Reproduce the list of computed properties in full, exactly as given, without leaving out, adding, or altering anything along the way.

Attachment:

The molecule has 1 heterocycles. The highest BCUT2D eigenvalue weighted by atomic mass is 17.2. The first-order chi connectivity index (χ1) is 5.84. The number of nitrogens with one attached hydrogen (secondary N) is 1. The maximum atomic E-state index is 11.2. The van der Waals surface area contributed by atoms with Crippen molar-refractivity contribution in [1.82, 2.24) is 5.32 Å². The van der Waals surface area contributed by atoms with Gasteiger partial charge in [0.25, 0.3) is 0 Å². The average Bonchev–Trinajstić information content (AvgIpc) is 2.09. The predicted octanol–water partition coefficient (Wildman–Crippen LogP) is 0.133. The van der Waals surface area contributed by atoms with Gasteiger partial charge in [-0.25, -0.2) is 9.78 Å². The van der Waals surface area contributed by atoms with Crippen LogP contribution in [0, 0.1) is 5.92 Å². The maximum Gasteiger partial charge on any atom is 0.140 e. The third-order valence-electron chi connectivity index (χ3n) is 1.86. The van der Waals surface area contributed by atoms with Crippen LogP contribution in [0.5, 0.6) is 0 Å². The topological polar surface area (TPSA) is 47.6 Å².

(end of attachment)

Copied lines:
The molecule has 1 heterocycles. The highest BCUT2D eigenvalue weighted by atomic mass is 17.2. The first-order chi connectivity index (χ1) is 5.84. The number of nitrogens with one attached hydrogen (secondary N) is 1. The maximum atomic E-state index is 11.2. The van der Waals surface area contributed by atoms with Crippen molar-refractivity contribution in [1.82, 2.24) is 5.32 Å². The van der Waals surface area contributed by atoms with Gasteiger partial charge in [0.25, 0.3) is 0 Å². The average Bonchev–Trinajstić information content (AvgIpc) is 2.09. The predicted octanol–water partition coefficient (Wildman–Crippen LogP) is 0.133. The van der Waals surface area contributed by atoms with Gasteiger partial charge in [-0.25, -0.2) is 9.78 Å². The van der Waals surface area contributed by atoms with Crippen LogP contribution in [0, 0.1) is 5.92 Å². The maximum Gasteiger partial charge on any atom is 0.140 e. The third-order valence-electron chi connectivity index (χ3n) is 1.86. The van der Waals surface area contributed by atoms with Crippen LogP contribution in [0.5, 0.6) is 0 Å². The topological polar surface area (TPSA) is 47.6 Å².